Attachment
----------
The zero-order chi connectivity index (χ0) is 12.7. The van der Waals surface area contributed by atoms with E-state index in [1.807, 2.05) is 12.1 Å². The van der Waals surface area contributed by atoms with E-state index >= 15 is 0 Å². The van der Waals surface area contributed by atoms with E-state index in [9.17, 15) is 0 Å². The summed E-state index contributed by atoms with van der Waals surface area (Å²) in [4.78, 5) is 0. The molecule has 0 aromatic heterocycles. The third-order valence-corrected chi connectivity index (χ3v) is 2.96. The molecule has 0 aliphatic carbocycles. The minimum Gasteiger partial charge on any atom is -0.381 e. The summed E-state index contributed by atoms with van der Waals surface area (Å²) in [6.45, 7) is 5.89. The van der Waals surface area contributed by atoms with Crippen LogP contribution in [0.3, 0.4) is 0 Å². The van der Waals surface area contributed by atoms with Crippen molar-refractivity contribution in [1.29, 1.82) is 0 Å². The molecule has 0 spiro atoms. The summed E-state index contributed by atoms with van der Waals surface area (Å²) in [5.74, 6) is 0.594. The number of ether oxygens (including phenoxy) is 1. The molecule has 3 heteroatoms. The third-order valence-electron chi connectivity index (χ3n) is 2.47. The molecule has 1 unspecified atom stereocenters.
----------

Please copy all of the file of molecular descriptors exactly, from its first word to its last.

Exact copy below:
The zero-order chi connectivity index (χ0) is 12.7. The van der Waals surface area contributed by atoms with E-state index in [1.807, 2.05) is 12.1 Å². The van der Waals surface area contributed by atoms with E-state index >= 15 is 0 Å². The van der Waals surface area contributed by atoms with E-state index in [9.17, 15) is 0 Å². The summed E-state index contributed by atoms with van der Waals surface area (Å²) in [4.78, 5) is 0. The molecule has 0 aromatic heterocycles. The third-order valence-corrected chi connectivity index (χ3v) is 2.96. The molecule has 0 aliphatic carbocycles. The minimum Gasteiger partial charge on any atom is -0.381 e. The summed E-state index contributed by atoms with van der Waals surface area (Å²) in [6.45, 7) is 5.89. The van der Waals surface area contributed by atoms with Crippen LogP contribution in [0.3, 0.4) is 0 Å². The van der Waals surface area contributed by atoms with Crippen molar-refractivity contribution in [1.29, 1.82) is 0 Å². The molecule has 0 spiro atoms. The summed E-state index contributed by atoms with van der Waals surface area (Å²) in [5.74, 6) is 0.594. The number of ether oxygens (including phenoxy) is 1. The molecule has 3 heteroatoms. The third-order valence-electron chi connectivity index (χ3n) is 2.47. The molecule has 1 unspecified atom stereocenters.